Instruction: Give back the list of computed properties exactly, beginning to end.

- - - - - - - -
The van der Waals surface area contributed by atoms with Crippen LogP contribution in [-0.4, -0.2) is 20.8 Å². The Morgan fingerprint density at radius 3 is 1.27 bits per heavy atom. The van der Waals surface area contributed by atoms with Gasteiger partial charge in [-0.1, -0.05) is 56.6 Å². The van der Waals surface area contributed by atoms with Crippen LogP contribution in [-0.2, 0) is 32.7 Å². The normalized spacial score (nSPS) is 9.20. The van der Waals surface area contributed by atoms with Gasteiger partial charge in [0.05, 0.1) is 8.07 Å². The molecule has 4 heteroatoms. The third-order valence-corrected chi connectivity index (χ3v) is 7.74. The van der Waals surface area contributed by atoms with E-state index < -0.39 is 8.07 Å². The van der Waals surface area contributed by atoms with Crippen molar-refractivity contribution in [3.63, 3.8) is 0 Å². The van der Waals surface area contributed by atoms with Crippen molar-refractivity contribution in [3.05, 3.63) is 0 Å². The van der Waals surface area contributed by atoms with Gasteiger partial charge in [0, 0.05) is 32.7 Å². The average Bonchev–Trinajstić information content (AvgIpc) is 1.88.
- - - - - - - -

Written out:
The van der Waals surface area contributed by atoms with Crippen LogP contribution in [-0.4, -0.2) is 20.8 Å². The Morgan fingerprint density at radius 3 is 1.27 bits per heavy atom. The van der Waals surface area contributed by atoms with Gasteiger partial charge in [-0.1, -0.05) is 56.6 Å². The van der Waals surface area contributed by atoms with Crippen LogP contribution in [-0.2, 0) is 32.7 Å². The normalized spacial score (nSPS) is 9.20. The van der Waals surface area contributed by atoms with Gasteiger partial charge in [0.05, 0.1) is 8.07 Å². The molecule has 4 heteroatoms. The third-order valence-corrected chi connectivity index (χ3v) is 7.74. The van der Waals surface area contributed by atoms with E-state index < -0.39 is 8.07 Å². The van der Waals surface area contributed by atoms with Crippen molar-refractivity contribution in [3.63, 3.8) is 0 Å². The van der Waals surface area contributed by atoms with Crippen molar-refractivity contribution in [3.05, 3.63) is 0 Å². The van der Waals surface area contributed by atoms with Gasteiger partial charge in [0, 0.05) is 32.7 Å². The average Bonchev–Trinajstić information content (AvgIpc) is 1.88.